Friday, 16 March 2012

A simple lesson for the normal continent

Yesterday, the Australian produced some statistics that damn Australia's dictatorial coal lobby which says that renewable energy is inherently extremely inefficient and challenges to a small (but insufficient) extent my own fears that Australia's politicians are much too tied to the energy lobbies to do something about the continent's greenhouse gas emissions.

This study – produced by a newspaper generally regarded as conservative – shows that South Australia is a world leader in renewable energy and its per capita development of wind power is the highest in the world. For a state like Western Australia facing loss of its urban water supply and some of the most unique-in-the-Holocene, (as Antoni Milewski points out in a discussion with me) ecosystems to the loss of the winter Ferrel cell known to be certain from modern CO2 concentrations and temperatures, there ought to be absolute demands for energy efficiency enormously greater than nations that possess the most ephemeral and short-lived ecosystems, which developed on soils that allow for extremely easy manipulation to produce large and reliable food supplies for storage during a long gelid or near-gelid season where food can easily be stored.

In Australia, by comparison, ecosystems have not changed radically since the Paleocene, when mean annual temperatures over the globe were similar to those in Australia today at an average maximum of a hot 28°C. Average soil fertility – indicated by fossil laterites in heavily glaciated Scotland and Antarctica – was also relatively similar to modern Australia at maximally one-fifth to one-seventh the levels of non-occluded phosphorus found in soils of the Enriched World today. Such conditions create greatly more complex ecosystem relations than found in the hypereutrophic, fast-paced (in metabolism) and extremely competitive Enriched World where a very small number of species able to use large and extremely soluble nutrient supplies can drive huge numbers of taxa to extinction. (For instance, such exclusively hot-climate bird taxa as the Coliiformes, Gabulidae, Bucconidae and Todidae all originated in pre-glaciation Europe but are extinct in even the hottest parts of the Enriched World today).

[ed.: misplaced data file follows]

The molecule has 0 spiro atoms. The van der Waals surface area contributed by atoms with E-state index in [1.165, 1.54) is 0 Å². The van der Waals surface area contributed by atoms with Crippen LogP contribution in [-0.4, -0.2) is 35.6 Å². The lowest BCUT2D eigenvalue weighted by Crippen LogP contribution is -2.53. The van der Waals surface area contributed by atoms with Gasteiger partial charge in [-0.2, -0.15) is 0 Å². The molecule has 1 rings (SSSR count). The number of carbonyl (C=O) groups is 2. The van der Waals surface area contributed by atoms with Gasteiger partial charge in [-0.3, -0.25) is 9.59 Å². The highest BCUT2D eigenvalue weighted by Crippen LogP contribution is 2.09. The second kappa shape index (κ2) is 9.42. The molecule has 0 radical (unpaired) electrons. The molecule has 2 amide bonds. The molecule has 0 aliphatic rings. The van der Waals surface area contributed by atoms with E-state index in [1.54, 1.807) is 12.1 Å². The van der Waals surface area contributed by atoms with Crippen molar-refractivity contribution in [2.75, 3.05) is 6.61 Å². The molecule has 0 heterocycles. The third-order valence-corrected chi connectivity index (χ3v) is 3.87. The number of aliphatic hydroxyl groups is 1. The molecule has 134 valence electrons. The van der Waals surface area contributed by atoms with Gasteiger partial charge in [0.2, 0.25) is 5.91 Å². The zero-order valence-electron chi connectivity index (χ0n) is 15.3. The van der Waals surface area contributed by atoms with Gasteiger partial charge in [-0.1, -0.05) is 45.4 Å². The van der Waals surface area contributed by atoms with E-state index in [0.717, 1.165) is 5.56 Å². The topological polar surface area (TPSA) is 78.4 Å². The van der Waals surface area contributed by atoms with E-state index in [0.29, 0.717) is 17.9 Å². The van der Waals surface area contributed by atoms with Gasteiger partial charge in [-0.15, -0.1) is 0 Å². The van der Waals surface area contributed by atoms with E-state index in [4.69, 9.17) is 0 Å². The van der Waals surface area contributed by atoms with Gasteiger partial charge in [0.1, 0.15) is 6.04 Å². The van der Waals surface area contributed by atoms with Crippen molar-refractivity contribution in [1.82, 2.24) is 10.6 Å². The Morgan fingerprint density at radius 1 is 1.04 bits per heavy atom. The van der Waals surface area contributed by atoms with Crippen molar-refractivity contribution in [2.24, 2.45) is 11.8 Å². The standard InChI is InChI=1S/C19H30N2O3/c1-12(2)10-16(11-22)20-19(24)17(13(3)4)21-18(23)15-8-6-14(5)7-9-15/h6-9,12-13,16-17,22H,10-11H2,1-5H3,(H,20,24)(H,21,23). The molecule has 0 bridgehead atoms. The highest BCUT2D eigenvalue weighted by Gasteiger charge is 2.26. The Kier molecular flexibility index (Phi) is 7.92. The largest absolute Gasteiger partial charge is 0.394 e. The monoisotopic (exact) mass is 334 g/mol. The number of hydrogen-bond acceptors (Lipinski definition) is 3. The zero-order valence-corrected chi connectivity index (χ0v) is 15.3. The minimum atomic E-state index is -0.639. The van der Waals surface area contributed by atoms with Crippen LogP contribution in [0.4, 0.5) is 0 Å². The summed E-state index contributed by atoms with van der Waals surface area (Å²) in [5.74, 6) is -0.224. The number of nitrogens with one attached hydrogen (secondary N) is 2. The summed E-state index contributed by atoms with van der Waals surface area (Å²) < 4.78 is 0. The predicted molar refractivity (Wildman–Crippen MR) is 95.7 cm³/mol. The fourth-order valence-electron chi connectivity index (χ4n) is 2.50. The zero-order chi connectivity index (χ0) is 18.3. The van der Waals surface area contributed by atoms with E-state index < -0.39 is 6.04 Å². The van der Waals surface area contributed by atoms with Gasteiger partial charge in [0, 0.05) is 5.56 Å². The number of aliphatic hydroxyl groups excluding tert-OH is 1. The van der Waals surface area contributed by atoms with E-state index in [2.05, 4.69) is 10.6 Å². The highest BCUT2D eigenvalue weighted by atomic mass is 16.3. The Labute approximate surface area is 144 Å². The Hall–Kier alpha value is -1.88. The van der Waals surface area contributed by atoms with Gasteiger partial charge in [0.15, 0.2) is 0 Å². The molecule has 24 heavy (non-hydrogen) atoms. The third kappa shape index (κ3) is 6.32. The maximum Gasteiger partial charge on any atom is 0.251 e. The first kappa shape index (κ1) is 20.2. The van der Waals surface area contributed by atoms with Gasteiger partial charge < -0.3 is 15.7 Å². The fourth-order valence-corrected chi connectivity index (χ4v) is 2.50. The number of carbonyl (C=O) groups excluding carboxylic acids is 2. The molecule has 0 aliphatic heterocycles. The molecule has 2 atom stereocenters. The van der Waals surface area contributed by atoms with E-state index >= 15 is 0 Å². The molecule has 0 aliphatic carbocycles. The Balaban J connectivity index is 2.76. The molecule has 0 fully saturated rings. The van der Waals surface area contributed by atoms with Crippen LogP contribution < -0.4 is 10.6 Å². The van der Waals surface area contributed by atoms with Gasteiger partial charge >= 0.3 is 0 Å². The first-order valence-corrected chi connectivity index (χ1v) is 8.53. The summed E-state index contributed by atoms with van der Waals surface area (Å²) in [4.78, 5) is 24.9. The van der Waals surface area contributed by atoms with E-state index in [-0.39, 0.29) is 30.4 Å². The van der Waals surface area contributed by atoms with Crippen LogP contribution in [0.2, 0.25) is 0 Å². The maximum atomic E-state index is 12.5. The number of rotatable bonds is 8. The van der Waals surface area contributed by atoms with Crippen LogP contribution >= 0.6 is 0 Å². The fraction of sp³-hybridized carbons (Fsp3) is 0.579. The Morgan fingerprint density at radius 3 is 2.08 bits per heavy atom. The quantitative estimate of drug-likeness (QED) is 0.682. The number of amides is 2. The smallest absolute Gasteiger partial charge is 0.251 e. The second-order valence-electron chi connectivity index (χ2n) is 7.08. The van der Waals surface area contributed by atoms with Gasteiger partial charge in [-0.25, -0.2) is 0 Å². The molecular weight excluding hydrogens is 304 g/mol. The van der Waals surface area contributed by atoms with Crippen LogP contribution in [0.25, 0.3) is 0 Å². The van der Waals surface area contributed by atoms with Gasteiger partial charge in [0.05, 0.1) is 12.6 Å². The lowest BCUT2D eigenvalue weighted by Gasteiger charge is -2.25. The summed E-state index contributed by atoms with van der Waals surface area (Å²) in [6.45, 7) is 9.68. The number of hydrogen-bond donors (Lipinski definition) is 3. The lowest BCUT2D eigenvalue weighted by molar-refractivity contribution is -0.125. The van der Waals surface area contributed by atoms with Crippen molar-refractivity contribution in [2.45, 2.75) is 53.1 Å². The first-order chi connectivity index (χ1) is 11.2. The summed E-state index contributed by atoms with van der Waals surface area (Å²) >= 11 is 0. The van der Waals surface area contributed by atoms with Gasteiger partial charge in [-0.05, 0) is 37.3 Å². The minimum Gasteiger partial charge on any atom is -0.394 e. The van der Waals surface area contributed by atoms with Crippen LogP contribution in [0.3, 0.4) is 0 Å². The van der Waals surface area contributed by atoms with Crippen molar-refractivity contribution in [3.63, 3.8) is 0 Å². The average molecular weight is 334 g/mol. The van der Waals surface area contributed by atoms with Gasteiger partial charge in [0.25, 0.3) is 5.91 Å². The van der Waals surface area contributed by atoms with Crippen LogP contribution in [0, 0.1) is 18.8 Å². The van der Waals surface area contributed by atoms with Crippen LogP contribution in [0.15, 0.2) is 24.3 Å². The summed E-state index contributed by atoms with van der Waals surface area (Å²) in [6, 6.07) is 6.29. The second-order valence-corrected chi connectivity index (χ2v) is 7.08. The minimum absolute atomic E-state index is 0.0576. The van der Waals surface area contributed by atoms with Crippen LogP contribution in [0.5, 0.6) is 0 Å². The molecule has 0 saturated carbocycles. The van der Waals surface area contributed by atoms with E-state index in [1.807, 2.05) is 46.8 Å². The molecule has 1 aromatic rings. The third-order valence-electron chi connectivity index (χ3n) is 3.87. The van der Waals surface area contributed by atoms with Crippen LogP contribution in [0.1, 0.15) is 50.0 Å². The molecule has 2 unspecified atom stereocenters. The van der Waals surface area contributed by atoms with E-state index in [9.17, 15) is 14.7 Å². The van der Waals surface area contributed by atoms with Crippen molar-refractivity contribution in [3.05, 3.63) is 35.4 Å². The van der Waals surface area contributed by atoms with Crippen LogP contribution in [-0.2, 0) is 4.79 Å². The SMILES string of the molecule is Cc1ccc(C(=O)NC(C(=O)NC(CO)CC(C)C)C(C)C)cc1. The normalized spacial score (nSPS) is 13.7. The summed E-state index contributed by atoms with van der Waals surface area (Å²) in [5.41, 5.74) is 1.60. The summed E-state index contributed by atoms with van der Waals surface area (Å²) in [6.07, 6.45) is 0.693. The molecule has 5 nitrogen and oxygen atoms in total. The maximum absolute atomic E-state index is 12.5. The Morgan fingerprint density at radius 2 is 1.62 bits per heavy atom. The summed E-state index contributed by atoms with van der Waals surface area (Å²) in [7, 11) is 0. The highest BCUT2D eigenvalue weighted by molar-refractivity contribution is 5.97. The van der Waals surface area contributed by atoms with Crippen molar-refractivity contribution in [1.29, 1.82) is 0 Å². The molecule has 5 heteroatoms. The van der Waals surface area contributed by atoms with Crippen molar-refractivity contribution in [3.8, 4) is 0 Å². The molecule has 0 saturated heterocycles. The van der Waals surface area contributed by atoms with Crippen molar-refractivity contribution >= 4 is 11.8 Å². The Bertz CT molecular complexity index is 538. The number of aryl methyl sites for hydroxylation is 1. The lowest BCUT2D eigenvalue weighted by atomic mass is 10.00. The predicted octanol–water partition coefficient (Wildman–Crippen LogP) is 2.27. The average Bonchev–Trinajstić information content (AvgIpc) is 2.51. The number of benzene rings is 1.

In the Unenriched World, manipulating ultra-cheap land to produce food outcompetes any food production in the Enriched World, but the consequences for the very complex ecosystems on geologically commonplace soils are severe. Australia’s and Southern Africa’s native plants cannot tolerate Enriched World levels of soluble nutrients, and creating them can severely damage soils especially in areas like the Murray-Darling Basin that have spent most of geological history as shallow seas. Runaway climate change could also affect productivity in hot environments by changing rainfall or requiring crops that could cope with more heavily leached soils.

In parts of the Tropical World where young mountains erode to soils of Enriched World or even greater fertility, population densities can rise much higher than anywhere in cooler latitudes because the hot climate allows extremely rapid growth of very high-yielding crops. Paradoxically, however, this places the more fertile parts of the Tropical World in the same position as the Enriched.

The real surprise that is so critical is how, even with a government failing entirely to support renewable energy, South Australia has come very far in this respect. Although South Australia is receiving very little from the minerals boom, it still has been shown by the Australian Energy Market Operator to have the lowest energy prices in the country. If such can be verified, there are some severe lessons to be learned for our governments. These are:
  1. eliminate subsidies to the mining and aviation sectors
  2. eliminate disincentives to renewable energy development
  3. aim to use simple regulations that cannot be circumvented to phase out fossil fuel energy

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